what are the technology you can use to measure tire tread depth in 2022

What technology can you use to measure tire tread in 2022

According to a survey from TyreSafe, 27,3% of tires equipped on vehicles in the UK were worn to the point of being unsafe to drive (less than 1.6mm), while more than 70% were on the verge of becoming unsafe (less than 2mm). This led to 159 people being killed or seriously injured in 2016 in accidents related to defective tires.

While these statistics are concerning, the survey also points out that 1 in 5 drivers have never measured their tire tread depth – which inevitably leads to unsafe and illegal tires still being equipped on vehicles running on roads and putting people at risk every day. This can be caused by two factors: the lack of education on tire maintenance from the common driver, and the lack of available tools to measure tire tread accurately.

In this blog, we will take a look at how people and tire technicians can measure tire tread in 2022 and which tools and technology can ensure that tires are safe to drive.

Low tech solutions – broadly available but inaccurate.

The penny test

The most known and probably the most used technique to measure tire tread depth by the common driver is the penny test. The idea behind this test is to use the coin depicting Lincoln, and place it upside-down in each groove. If Lincoln’s head is sticking out the tread completely, it means the tire is worn out and needs to be replaced as soon as possible.

If this way of measuring tire tread depth is very inexpensive and available to any motorist with a simple coin at hand, it obviously lacks accuracy and remains subject to anyone’s appreciation.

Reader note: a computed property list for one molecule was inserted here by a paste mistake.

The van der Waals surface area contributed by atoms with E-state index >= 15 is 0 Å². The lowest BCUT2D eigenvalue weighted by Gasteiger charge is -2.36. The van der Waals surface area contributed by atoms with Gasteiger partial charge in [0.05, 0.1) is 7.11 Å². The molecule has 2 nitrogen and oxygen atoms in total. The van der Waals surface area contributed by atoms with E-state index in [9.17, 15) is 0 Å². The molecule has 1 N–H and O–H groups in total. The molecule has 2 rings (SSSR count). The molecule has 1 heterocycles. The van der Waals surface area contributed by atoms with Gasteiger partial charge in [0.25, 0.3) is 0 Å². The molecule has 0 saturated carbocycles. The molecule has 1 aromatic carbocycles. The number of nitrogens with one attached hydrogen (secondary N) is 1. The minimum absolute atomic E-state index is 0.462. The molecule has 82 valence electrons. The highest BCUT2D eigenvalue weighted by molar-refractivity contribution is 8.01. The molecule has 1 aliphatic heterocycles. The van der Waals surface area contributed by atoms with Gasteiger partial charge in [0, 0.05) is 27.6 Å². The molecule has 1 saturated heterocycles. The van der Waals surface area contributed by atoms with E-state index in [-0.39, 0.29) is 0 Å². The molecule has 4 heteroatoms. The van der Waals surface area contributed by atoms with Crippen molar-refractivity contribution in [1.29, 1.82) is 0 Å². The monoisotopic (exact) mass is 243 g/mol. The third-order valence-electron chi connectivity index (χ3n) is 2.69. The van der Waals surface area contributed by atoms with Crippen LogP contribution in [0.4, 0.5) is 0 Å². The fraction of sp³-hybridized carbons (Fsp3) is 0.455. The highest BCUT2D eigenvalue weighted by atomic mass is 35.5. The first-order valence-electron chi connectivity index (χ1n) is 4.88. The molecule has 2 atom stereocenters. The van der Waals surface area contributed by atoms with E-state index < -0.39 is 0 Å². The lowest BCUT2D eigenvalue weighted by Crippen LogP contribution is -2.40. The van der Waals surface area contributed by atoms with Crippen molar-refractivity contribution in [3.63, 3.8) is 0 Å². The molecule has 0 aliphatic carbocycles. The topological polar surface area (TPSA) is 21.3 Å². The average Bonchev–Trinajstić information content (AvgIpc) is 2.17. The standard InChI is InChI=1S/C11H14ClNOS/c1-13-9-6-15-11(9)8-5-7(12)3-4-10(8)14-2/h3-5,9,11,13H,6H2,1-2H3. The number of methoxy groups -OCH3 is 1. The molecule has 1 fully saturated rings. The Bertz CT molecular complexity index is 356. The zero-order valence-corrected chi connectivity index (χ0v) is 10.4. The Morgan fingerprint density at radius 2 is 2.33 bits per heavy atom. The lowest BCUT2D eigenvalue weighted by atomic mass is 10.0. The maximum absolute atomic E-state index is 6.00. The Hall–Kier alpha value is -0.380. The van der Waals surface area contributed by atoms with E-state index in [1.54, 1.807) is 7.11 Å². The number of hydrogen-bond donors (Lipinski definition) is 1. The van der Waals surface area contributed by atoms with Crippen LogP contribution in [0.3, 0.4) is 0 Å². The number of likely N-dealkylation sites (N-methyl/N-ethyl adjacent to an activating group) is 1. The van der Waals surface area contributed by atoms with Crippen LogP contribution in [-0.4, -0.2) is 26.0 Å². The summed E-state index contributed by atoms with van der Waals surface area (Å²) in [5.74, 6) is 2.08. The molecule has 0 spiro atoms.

• Price range – $0.01
  • Very available
  • No accuracy
  • No measured depth.

Using a tire tread gauge

A tire tread gauge is a mechanical tool that can be used to measure the tire tread depth. It’s easy enough to use, simply by placing the tool on the tire and pressing it down the tread. The measurement of the depth is displayed directly on a ruler placed on the tool.

If tire tread gauges are relatively inexpensive, most drivers may not know this kind of tool exists, nor go out of their way to purchase one if they are not sensitized to the issue of tire maintenance.

  • Price range – $2 to $15
  • Available in maintenance shops or online
  • Accuracy may vary but gives a better idea than the penny test
  • The measurement isn’t recorded.

While both these methods can be used to have an idea if tires need to be changed, they both lack accuracy. If that can be enough for motorists that want to check their tires every now and then at home, repair shops and tire technicians might want to get more accurate measurements to advise customers, and more importantly, have data available for later use.

What laser-scanning technology can do to measure tire treads

For some years now, the automotive aftermarket industry has been using laser-scanning technology to measure tire tread depth. The principle is simple enough: the laser scanner emits light onto the tire, which reflects the light back to the scanner. This provides the geometry of the tire that can be interpreted into 3D data and gives the user the measurement of the tire tread depth.

This kind of technology allows tire technicians to have a very accurate measurement of tire treads, and it doesn’t take much time – a tire can be checked in a few seconds using a laser scanner. However, this technology has major setbacks for repair shops:

  • It requires dedicated devices – or tire scanners – for each shop or for each technician that needs to perform tire tread checks on a daily basis. And this kind of device can be quite expensive, ranging from $200 to $1000 for hand-held devices, to more expensive on-location and immobile tools that can scan all tires at once.
  • Not all tire tread laser scanners are connected to a repair shop management system, which means that the data might need to be hand recorded into that system. This task is not only time-consuming, but it also leaves room to errors when the measurement of each tire tread depth is typed in.

If you are interested in Anyline’s tire tread scanner for smartphones, contact our team today and find out how to get started!